26 May 2010

Movie Review: Harry Brown


Harry Brown
2009, 103mins, 18
Director: Daniel Barber
Writer: Gary Young
Cast includes: Michael Caine, Ben Drew, Emily Mortimer, Liam Cunningham, David Bradley, Iain Glen
UK Release Date: 11th November 2009

“Harry Brown” is a compelling film, powered by a devastatingly raw performance from the legendary Michael Caine. Oscar nominated director (for his 2007 short film “The Tonto Woman”) Daniel Barber makes his feature length debut here, and it’s an uncompromising and promising foray from the filmmaker. Set in midst of the UK’s hoodie culture, “Harry Brown” offers elements of “Death Wish” and Shane Meadows in one bleak little production. Those looking for cheerful cinema or smile inducing Hollywood whimsy had best seek their thrills elsewhere. Barber has crafted a gritty and relentlessly unsettling view of life on UK estates, painting an aggressive and disturbing portrait of the gang violence and drug abuse that dominates such areas.

Following the loss of his wife, ex-marine Harry Brown (Michael Caine) spends his days playing chess and drinking with old buddy Leonard (David Bradley) at the local pub. The separate estates the men live on are riddled with violence, the police failing to tackle the drug trading, theft and assaults that occur on a daily basis. When Leonard is killed by a gang of youths, Harry snaps, deciding to take matters into his own hands. With an Inspector (Emily Mortimer) desperately trying (but ultimately failing) to land convictions, Harry goes on a vengeful tirade of violence; seeking extreme retribution on the anti-social misfits who have robbed him of his best friend.

Michael Caine is truly excellent in “Harry Brown”. Caine encompasses the necessary sense of tragedy and hard edged bloodlust, turning Harry into a convincing and sympathetic character. The actor looks positively terrifying in the tenacious moments of revenge that are scattered throughout the movie, but similarly he succeeds in unpacking the script’s emotional baggage, creating a believable human being in the process. There are enough tender moments of emotional sincerity and sadness to make Harry the focus of the audience’s support, despite the cruel and gory nature his retribution takes. Caine quietly dominates “Harry Brown” from the start, conjuring a true sense of elderly distress and rage concerning the world around him. The supporting cast provide quality back-up, Emily Mortimer doing particularly stoic and truthful work as a conflicted detective. Ben Drew (better known as musician Plan B) is menacing as the leader of the gang Harry targets, whilst further decent efforts are provided by the likes of Iain Glen, David Bradley, Liam Cunningham and Jack O’Connell. The film focuses (and at times outright depends) too heavily on Michael Caine for the cast here to be labelled an ensemble, but in fairness, all the performers work well to flesh out the gritty and drab environment around them.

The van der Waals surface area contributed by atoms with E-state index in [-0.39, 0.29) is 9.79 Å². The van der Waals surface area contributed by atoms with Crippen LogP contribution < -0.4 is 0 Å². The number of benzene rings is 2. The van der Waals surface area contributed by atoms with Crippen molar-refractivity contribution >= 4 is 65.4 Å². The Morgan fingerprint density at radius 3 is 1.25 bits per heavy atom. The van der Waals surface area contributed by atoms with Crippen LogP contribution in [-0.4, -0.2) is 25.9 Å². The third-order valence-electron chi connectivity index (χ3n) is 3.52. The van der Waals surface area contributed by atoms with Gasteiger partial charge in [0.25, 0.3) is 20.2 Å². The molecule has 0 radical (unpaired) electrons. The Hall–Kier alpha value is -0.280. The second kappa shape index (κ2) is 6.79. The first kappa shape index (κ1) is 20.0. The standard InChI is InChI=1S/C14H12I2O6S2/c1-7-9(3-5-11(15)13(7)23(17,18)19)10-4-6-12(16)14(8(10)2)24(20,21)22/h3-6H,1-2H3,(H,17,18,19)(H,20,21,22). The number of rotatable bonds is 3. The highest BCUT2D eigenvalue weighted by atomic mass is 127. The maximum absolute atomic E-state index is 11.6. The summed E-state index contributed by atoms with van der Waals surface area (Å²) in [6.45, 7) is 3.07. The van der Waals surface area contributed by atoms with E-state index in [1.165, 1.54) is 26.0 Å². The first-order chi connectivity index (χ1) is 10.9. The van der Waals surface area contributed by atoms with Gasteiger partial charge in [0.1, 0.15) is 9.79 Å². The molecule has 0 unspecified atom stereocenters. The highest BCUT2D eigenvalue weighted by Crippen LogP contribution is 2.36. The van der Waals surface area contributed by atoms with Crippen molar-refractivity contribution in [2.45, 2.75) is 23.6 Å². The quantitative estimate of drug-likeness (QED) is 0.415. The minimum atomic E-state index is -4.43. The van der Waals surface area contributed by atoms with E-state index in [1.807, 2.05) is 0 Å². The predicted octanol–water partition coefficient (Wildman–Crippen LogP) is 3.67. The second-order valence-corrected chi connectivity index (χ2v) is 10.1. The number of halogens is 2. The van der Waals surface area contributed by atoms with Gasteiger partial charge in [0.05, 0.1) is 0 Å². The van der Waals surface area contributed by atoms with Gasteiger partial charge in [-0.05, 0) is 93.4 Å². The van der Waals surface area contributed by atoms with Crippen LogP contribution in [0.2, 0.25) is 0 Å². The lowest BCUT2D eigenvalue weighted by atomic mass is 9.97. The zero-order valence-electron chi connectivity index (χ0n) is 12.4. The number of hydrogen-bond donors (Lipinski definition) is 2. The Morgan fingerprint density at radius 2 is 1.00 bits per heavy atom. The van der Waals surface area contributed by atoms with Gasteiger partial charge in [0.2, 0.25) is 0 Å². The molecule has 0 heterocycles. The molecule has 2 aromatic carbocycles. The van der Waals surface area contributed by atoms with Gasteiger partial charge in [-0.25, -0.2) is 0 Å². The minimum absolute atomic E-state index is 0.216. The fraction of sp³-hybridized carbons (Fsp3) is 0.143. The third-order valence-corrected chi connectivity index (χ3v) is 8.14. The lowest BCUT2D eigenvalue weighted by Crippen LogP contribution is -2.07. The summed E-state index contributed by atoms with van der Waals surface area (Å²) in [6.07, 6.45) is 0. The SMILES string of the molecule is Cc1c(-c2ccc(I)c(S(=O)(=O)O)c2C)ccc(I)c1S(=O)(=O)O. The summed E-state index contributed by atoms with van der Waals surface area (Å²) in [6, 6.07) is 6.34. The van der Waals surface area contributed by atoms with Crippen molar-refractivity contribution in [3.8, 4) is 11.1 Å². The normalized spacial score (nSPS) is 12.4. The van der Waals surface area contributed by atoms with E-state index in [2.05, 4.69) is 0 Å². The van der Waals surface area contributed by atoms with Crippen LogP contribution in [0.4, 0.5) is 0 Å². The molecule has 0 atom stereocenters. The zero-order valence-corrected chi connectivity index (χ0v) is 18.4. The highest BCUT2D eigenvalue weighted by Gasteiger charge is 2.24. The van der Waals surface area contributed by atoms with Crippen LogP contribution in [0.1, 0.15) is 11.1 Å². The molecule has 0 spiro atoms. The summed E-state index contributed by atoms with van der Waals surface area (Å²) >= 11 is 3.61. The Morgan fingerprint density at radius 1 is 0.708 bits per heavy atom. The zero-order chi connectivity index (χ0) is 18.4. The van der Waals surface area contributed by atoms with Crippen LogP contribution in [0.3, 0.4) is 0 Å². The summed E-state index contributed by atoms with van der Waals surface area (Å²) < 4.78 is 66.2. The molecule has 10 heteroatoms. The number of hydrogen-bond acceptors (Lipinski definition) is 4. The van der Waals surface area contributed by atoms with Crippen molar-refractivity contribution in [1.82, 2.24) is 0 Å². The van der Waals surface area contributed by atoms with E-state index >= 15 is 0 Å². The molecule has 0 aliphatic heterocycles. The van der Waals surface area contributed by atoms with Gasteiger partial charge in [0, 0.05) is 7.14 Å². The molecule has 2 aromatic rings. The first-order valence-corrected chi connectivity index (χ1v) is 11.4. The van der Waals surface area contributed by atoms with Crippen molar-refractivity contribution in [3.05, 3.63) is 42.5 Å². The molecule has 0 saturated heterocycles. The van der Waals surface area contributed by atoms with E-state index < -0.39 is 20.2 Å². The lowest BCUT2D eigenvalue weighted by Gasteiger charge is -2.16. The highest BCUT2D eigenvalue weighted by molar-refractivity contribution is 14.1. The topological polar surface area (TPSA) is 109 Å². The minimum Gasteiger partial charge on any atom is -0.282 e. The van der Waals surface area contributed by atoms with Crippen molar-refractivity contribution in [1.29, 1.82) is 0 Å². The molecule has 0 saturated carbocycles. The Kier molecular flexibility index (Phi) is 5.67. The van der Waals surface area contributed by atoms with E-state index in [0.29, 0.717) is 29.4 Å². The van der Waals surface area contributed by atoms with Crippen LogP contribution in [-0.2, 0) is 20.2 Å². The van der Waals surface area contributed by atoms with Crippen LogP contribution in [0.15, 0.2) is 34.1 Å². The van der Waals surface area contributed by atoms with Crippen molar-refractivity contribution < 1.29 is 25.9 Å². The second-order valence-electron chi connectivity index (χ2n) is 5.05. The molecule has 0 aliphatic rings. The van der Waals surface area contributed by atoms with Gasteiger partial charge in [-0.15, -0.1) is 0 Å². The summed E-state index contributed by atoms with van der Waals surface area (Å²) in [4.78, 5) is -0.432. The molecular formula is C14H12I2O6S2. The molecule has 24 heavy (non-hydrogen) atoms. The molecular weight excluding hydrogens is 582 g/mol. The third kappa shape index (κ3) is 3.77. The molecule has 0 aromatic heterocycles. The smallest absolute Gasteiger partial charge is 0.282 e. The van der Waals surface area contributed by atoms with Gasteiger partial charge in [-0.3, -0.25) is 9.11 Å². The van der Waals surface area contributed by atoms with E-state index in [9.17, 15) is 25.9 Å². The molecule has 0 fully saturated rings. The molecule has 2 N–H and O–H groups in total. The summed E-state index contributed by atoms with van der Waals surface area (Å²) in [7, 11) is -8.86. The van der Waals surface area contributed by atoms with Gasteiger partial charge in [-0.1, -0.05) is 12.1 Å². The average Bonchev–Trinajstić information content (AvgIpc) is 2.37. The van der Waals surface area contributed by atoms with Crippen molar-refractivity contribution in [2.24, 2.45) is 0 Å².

The screenplay by Gary Young is from a narrative perspective somewhat unbalanced, but it packs enough honesty and good characterization to paper across the unfocused plotting. “Harry Brown” does lurch from one scene to another with an almost randomized sense of urgency, but by the end the viewer is completely onside with the picture’s tragic anti-hero. Individual scenes also work extremely well, and whilst the structure might be suspect; the pacing is pitch perfect. The moments of violence that populate the picture deserve kudos for focusing on raw anger and distress, rather than lingering shamelessly on the often bloody aftermath of Caine’s actions. Barber’s film definitely captures a dirty and scary vision of the UK, but in the end it always comes back to Harry and his own personal desire to hunt and eviscerate the local scum. For Barber his leading man’s turmoil is more interesting than yet another social commentary on British street thugs.

The music courtesy of Ruth Barrett and Martin Phipps is eerily composed and endearingly suitable, adding an extra dimension of storminess to Barber’s already desolate visuals. The film cranks up to a serviceably tense climax, and the payoff is adequate without neutering the project’s ferociously realistic sensibility. “Harry Brown” is a powerful cinematic diversion, and it provides a true platform for the aging Michael Caine to demonstrate his prowess as an actor. “Harry Brown” isn’t an easy watch, but it carries a weight of importance and relevance behind it, which coupled with a superb leading performance, marks it out as worth watching.

A review by Daniel Kelly, 2010


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